In college, I went out on an ill-fated date with an older, white Jewish man. Honestly, I wasn’t all that into him, but hey, you never know until you give it a shot, right?

Well, I quickly knew that he wasn’t the guy for me, or possibly for anyone. He kept making weird comments about him, a self-declared “Nice Jewish Boy,” and I having Jewish babies with strong Jewish names — all while he creepily groped me. And if this seems like it couldn’t get any more cringey, he also made a point to list all the other Black girls he had dated before. I tried to be polite, but I felt like he was doing all this to lure me into the idea of being with him. And because I was a Black Jewish woman, I felt like he thought I should feel grateful for his unwanted advances and creepy comments.

But while the concept of being with a “Nice Jewish Boy” (NJB) is certainly enticing, I could plainly see he totally wasn’t one.

Even though this guy didn’t have me fooled, his attempt to benefit from the stereotype of the NJB made me realize that the stereotype itself is not only harmful, but it impacts the way Jewish women experience sexual harassment and assault. By constantly referring to Jewish men as “Nice Jewish Boys,” we are creating the illusion that all Jewish men are nice and safe. But as many Jewish women can attest — and as we’ve seen with recent events, like the allegations against megadonor Michael Steinhardt — we know that’s not the case.

There are plenty of other examples of Jewish men who have been accused of or admitted to violating women’s boundaries or acting very un-mensch-like, including Harvey Weinstein, Al Franken, Dustin Hoffman, Woody Allen, Brett Ratner, and Anthony Weiner. And while this in no way suggests that Jewish men are any more likely to commit sexual assault than others, it does suggest protecting Jewish women — and Jewish people of all genders — might mean that we need to examine the unique ways that the marginalization of Jewishness effects sexual assault.

This piece by Alma contributor Hannah Dylan Pasternak muses over the term’s ambiguous meaning, asserting that at times, describing oneself as an “NJB” can be a way to lure women into relationships or hookups by presenting yourself as the ideal partner.

Ronit Stahl, a religious historian and assistant professor at the University of California Berkeley, expounds upon this concept, telling me that “the idea of the ‘Nice Jewish Boy’ endangers Jewish women by anchoring a communal narrative in which only ‘other’ men harass and harm women. It turns communal discussions away from critical appraisal of behaviors within the community by assuming that threats and hazards lurk outside communal boundaries rather than menace women inside Jewish spaces.”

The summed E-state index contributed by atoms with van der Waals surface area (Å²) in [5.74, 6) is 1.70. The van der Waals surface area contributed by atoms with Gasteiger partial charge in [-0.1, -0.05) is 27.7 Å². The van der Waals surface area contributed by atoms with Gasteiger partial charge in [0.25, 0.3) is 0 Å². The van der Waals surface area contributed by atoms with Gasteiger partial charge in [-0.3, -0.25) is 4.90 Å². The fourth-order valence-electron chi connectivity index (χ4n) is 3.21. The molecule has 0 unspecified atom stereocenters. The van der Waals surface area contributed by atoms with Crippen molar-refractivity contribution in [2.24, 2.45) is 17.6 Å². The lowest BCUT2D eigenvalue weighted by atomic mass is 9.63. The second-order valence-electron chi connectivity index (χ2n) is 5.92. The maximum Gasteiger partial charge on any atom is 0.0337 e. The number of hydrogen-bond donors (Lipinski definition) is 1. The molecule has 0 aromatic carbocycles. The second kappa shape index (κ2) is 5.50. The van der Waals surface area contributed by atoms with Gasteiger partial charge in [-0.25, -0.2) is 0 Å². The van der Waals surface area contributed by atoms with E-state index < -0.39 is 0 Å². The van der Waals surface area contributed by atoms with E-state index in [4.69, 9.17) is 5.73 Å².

She continues, “The ‘Nice Jewish Boy’ trope exonerates Jewish men before women have even uttered a word and stops hard conversations about consent, harassment, and assault before they begin.”

Stahl’s assertion might make some shake their heads in disbelief, but this trope has real-world, devasting consequences. In an explosive Jewish Currents report on “Birthright Israel and #MeToo,” from last year, Debra Guckenheimer recalled, “I grew up being told things like ‘Jewish men are safe and spaces like these trips are safe… That message really sets up Jewish women to not expect violence… and to blame themselves later when it happens.”

There is this implicit assumption that Jewish women are expected to internalize the idea that Jewish men are the good ones, while the “other” guys are the ones we have to worry about. But sexual harassment and violence are often facilitated by a trusting, friendly relationship between the perpetrator and the survivor.

According to RAINN, the largest anti-sexual assault organization in the United States, nearly 80% of perpetrators of sexual violence know the survivor. If Jewish women are encouraged to trust all Jewish men — especially the ones they know personally and from their communities — and Jewish men believe that they deserve that implicit trust, this is fertile ground for things to go very wrong.

For Bentley Addison, a queer Black Jewish author, the stereotype is also rooted in racist assumptions about what Jewish men are supposed to look like. Addison told me that “when you say NJB, it’s pretty clear that someone who looks like Andy Samberg jumps into your brain. There’s a clear definition of who is a ‘Nice Jewish Boy’: he’s definitely white and Ashkenazi. We don’t consider people ‘NJB’s’ if they don’t fit the mold prescribed by our society. When we see a myth that not only excludes Jews of Color but also is at its core fundamentally misogynistic, it’s not worth it to save the myth… ” He went on to suggest we lose the term altogether, saying, “We need to eradicate this myth and replace it with a framework for dating in the Jewish community that’s equitable, inclusive of the diversity of our community, and holds [men] accountable for their behavior.”

Even though the stereotype of the “Nice Jewish Boy” can be used in racist and misogynistic ways, I also understand it has roots in very legitimate feelings. Many Jewish people do feel drawn to seeking a Jewish partner, because they often share their values and there exists a familiarity between them that is comforting and validating. But encouraging blind faith in someone because they’re Jewish is harmful. And when a concept excludes people of color, endangers people, and is used by non-Jews to fetishize Jewish men (that’s a whole other piece…), then Addison’s words ring true to me. It’s not worth saving.

 

Nylah Burton

Nylah Burton is a writer of good journalism and mediocre poetry. She has been described by racists and anti-Semites as “emotional, disrespectful, and volatile.” She thinks this is the best review of her writing she’s ever received. Her grandma has it on the Fridgidaire.